‘Class actions have always contended with imputations of illegitimacy.’ Conservatives have viewed class actions as promoting unproductive litigation. Some progressives have argued that class actions privilege the lawyer’s role, stifling the voices of clients.’ Along with Calmore and Tremblay, among others, I have sought to develop a contextual approach that acknowledges criticisms of public interest law from a progressive perspective while recognizing the importance of institutions already in place, such as federally funded legal services and clinical legal education. The Supreme Court has recently issued two decisions, Amchem Products, Inc. v. Windsor’ and Ortiz v. Fibreboard Corp., that invoke concerns about legitimacy and the adequacy of representation to bar class certification and settlement under Federal Rule of Civil Procedure 23(b)(3) in certain contexts involving money damages for “mass torts” such as exposure to asbestos. In deciding these cases, however, the Court left undisturbed the case law on Rule 23(b)(2) class actions, which typically involve suits for injunctive or other equitable relief against governmental or private entities that have allegedly engaged in illegal practices.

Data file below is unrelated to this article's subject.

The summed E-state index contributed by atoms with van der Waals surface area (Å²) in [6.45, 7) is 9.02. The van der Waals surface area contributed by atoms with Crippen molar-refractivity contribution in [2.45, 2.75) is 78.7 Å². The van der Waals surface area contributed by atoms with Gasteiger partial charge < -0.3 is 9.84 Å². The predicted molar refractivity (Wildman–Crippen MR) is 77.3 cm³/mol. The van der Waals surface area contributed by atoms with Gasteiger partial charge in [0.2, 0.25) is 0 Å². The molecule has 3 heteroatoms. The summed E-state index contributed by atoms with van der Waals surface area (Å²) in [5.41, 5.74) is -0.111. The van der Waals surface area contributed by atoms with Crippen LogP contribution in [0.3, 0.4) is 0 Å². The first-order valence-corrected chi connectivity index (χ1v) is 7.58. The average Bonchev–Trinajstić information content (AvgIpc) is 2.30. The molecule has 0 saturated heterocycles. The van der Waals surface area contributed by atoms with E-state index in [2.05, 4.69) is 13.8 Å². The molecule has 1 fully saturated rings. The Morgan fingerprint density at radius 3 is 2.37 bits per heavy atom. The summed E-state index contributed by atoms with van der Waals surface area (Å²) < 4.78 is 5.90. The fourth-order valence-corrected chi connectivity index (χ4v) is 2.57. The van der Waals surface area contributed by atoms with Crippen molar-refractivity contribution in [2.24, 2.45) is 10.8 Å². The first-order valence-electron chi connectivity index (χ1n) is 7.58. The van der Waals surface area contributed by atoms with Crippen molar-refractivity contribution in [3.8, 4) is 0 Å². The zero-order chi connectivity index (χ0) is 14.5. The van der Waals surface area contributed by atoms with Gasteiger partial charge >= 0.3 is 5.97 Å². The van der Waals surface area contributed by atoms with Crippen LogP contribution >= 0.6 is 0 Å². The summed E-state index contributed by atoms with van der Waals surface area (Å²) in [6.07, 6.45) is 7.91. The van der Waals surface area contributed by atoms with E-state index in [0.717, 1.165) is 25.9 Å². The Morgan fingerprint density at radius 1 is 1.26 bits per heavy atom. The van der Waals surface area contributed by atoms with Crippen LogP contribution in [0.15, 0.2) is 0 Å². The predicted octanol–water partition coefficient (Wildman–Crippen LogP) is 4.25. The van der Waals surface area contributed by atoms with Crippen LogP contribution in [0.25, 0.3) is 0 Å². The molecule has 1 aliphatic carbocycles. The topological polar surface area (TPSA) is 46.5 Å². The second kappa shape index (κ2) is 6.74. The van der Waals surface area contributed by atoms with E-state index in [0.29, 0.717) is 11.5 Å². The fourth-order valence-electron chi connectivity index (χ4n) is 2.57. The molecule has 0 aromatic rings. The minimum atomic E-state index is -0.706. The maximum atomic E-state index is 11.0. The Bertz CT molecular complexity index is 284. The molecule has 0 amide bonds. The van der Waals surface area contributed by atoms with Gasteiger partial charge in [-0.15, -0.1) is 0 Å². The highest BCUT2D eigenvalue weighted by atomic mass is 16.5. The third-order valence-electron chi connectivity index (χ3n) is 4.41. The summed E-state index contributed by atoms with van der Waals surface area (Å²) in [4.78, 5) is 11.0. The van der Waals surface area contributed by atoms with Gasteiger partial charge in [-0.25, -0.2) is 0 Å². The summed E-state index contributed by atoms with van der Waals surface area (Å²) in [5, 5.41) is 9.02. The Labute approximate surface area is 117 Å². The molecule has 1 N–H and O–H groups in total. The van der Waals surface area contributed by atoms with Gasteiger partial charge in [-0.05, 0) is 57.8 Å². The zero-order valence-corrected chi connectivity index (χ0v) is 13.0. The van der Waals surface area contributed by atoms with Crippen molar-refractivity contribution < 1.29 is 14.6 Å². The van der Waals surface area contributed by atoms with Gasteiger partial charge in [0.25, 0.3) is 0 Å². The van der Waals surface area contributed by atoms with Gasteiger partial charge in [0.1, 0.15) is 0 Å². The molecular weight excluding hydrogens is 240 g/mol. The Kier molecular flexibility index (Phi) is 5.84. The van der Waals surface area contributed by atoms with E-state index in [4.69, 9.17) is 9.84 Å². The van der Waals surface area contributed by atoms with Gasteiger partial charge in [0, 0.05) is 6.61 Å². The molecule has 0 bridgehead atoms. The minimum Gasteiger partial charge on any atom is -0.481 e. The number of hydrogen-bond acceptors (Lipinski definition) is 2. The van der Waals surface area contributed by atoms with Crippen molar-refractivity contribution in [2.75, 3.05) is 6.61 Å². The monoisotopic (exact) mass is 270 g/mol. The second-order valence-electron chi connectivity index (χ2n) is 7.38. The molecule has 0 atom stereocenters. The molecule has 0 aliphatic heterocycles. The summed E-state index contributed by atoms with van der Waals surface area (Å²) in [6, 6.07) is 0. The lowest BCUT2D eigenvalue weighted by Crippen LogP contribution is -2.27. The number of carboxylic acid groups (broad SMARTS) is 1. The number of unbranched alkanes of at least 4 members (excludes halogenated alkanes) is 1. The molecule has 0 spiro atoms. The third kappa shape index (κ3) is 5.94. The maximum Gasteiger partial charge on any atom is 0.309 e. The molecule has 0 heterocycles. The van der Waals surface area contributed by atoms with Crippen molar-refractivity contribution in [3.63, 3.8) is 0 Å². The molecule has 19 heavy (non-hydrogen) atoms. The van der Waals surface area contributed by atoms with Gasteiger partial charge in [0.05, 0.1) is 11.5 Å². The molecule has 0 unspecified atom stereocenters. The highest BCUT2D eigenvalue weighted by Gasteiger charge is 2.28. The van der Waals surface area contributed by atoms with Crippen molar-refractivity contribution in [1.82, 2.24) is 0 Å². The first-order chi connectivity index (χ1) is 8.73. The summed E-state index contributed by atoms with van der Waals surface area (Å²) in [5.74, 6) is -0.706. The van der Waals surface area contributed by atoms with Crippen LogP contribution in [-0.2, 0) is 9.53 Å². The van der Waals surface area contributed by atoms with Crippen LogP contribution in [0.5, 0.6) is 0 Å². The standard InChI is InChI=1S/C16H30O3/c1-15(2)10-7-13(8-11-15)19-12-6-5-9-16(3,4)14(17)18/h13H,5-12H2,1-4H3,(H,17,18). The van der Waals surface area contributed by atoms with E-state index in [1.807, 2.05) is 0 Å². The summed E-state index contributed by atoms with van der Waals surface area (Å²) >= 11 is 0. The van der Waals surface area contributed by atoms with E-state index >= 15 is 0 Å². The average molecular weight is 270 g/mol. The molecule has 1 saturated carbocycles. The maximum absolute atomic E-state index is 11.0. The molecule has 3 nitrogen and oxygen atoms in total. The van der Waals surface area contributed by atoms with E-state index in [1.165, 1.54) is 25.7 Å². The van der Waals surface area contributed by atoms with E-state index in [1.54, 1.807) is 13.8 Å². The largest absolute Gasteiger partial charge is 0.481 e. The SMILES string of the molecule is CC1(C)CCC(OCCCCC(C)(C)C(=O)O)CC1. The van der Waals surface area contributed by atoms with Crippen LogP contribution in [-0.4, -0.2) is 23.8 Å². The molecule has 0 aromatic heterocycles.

In 2001, the New York Court of Appeals unanimously ruled, in Aliessa v. Novello, that it was unconstitutional for New York State to bar immigrants who lawfully reside in the United States from receiving state-funded Medicaid benefits.
To ensure equal justice for all, the right to counsel should extend to matters in the civil context
Labor organizing privilege is not a magic bullet that will secure the rights of workers to organize and collectively bargain. Employers will continue to resist the efforts of their workers to organize.
An evidentiary privilege to protect workers' confidential communications from disclosure in federal and state court proceedings would support unions.